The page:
Introducing a special issue on indigenous-settler relations in anthropological practice: Brian Noble, ‘Consent, Collaboration, Treaty: Toward Anti-Colonial Praxis in Indigenous–Settler Research Relations’, Anthropologica, 57, 2, 2015, pp. 411-417
Excerpt: The contributors to this thematic section issue explore the contours of research praxes for anthro-pologists, and other engaged scholars, committed to strengthening anti-colonial and decolonial engagement in settler–Indigenous encounters. Animating these articles are three quite charged, and increasingly explicit features of research engagement in such encounters: first, seeking the consent of Indigenous peoples we engage as peoples; second, advancing respectful collaborative research relations as persons; and, third, taking seriously the over-arching idea and practice of treaty as a guide to acting honourably together as researchers, persons and peoples. These explorations are offered in response to our shared, empirical understandings that settler–Indigenous relations are still dogged by the unrelenting double problem of colonial dispossession/colonial imposition, and in response to the rising currents of decolonial action through mutual engagement and alliance-building between Indigenous and settler peoples—Idle No More being but one prominent example of such engagement.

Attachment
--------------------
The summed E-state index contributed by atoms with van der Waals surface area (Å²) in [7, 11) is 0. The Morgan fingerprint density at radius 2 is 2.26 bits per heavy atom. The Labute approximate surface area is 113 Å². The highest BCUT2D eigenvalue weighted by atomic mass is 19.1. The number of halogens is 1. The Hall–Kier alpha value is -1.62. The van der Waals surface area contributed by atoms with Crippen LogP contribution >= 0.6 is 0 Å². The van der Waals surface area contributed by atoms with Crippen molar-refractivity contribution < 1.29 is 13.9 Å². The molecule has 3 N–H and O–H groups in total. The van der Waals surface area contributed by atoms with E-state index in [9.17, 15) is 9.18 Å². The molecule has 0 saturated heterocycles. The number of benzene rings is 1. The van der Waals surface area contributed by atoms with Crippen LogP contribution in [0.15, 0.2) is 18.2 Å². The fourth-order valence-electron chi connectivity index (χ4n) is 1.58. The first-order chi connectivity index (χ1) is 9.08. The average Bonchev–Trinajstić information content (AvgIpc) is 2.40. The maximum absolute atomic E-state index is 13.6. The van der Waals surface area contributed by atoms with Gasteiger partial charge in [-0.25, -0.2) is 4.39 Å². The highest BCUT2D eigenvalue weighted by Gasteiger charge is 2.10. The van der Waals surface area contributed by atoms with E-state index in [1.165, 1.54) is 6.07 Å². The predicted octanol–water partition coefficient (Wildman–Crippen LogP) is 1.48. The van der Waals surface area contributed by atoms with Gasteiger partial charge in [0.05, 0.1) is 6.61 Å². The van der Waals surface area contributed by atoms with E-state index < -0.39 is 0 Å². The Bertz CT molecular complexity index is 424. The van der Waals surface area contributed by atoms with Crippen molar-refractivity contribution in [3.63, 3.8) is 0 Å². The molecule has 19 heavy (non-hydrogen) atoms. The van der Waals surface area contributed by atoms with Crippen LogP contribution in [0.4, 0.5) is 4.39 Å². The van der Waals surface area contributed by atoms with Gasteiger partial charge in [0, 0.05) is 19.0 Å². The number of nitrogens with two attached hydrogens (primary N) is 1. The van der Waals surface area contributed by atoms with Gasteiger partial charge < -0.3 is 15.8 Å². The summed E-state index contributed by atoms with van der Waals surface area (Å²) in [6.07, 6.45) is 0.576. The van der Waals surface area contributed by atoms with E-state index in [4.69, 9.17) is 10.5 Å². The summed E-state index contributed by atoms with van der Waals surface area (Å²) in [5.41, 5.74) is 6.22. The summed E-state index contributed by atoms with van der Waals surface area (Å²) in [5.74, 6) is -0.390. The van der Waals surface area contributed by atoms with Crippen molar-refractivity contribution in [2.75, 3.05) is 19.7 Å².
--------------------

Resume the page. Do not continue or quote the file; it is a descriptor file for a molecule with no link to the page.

The four articles in this series offer examples of how these three modes of engagement are woven into thinking, praxis and the lived interchanges between Indigenous and settler peoples. Spurred by interrogation of these practices, we also see how this leads to the obligation to position oneself, as researcher and person, whether settler or Indigenous, in relation to the facts of the political milieu of our moment and their antecedent histories. Emma Feltes, Joshua J. Smith and Brian Noble write from the stance of settler Canadian anthropologists, and Sherry M. Pictou, who is Mi’kmaq of L’sitku, writes from the stance of an Indigenous resurgence scholar.
In this introduction, I situate the four articles in relation to several contexts of research and thinking, starting from a key challenge raised by Michael Asch (2001), whose subsequent, incisive commentary also concludes this series. I also locate the papers in regard to the rise of what I call the collaborative ethos in anthropological research, and how practices of consent and treaty become activated in relation to this ethos.
As will become evident, there is an abiding interest to plumb the possibilities of what it means to live, act and undertake research together as “treaty people,” while recalling, as Sherry M. Pictou carefully and rightly does in her contribution, the need to be wary of, and differentiate such action from, what takes place in official, contemporary “treaty” negotiations, which are prone to subordinating Indigenous peoples’ autonomy, authority and lands to the economic and political powers of the sovereign state (Coulthard 2014; see Scott 2011). The alternative ideas and praxes of treaty discussed in these articles are drawn from historic and lived precedents among Indigenous peoples and settler society relations, and from the direct involvement of the contributors as engaged decolonial researchers.
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